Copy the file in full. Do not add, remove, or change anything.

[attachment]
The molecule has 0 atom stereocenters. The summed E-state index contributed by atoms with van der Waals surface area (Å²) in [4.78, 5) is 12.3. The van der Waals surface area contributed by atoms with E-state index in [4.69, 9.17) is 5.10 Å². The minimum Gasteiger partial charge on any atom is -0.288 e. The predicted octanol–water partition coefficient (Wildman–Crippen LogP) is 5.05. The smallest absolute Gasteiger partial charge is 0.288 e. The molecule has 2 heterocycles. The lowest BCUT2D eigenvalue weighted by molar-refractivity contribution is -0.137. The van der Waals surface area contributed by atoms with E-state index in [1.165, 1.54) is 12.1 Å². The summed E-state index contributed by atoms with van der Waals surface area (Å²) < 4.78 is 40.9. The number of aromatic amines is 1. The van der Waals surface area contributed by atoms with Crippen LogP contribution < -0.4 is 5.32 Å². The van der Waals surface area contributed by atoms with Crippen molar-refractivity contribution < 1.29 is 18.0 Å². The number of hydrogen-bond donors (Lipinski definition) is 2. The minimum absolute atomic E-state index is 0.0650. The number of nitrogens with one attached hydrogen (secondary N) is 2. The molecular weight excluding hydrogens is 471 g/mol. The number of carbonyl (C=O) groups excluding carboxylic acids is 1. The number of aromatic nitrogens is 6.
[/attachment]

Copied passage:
The molecule has 0 atom stereocenters. The summed E-state index contributed by atoms with van der Waals surface area (Å²) in [4.78, 5) is 12.3. The van der Waals surface area contributed by atoms with E-state index in [4.69, 9.17) is 5.10 Å². The minimum Gasteiger partial charge on any atom is -0.288 e. The predicted octanol–water partition coefficient (Wildman–Crippen LogP) is 5.05. The smallest absolute Gasteiger partial charge is 0.288 e. The molecule has 2 heterocycles. The lowest BCUT2D eigenvalue weighted by molar-refractivity contribution is -0.137. The van der Waals surface area contributed by atoms with E-state index in [1.165, 1.54) is 12.1 Å². The summed E-state index contributed by atoms with van der Waals surface area (Å²) < 4.78 is 40.9. The number of aromatic amines is 1. The van der Waals surface area contributed by atoms with Crippen LogP contribution < -0.4 is 5.32 Å². The van der Waals surface area contributed by atoms with Crippen molar-refractivity contribution < 1.29 is 18.0 Å². The number of hydrogen-bond donors (Lipinski definition) is 2. The minimum absolute atomic E-state index is 0.0650. The number of nitrogens with one attached hydrogen (secondary N) is 2. The molecular weight excluding hydrogens is 471 g/mol. The number of carbonyl (C=O) groups excluding carboxylic acids is 1. The number of aromatic nitrogens is 6.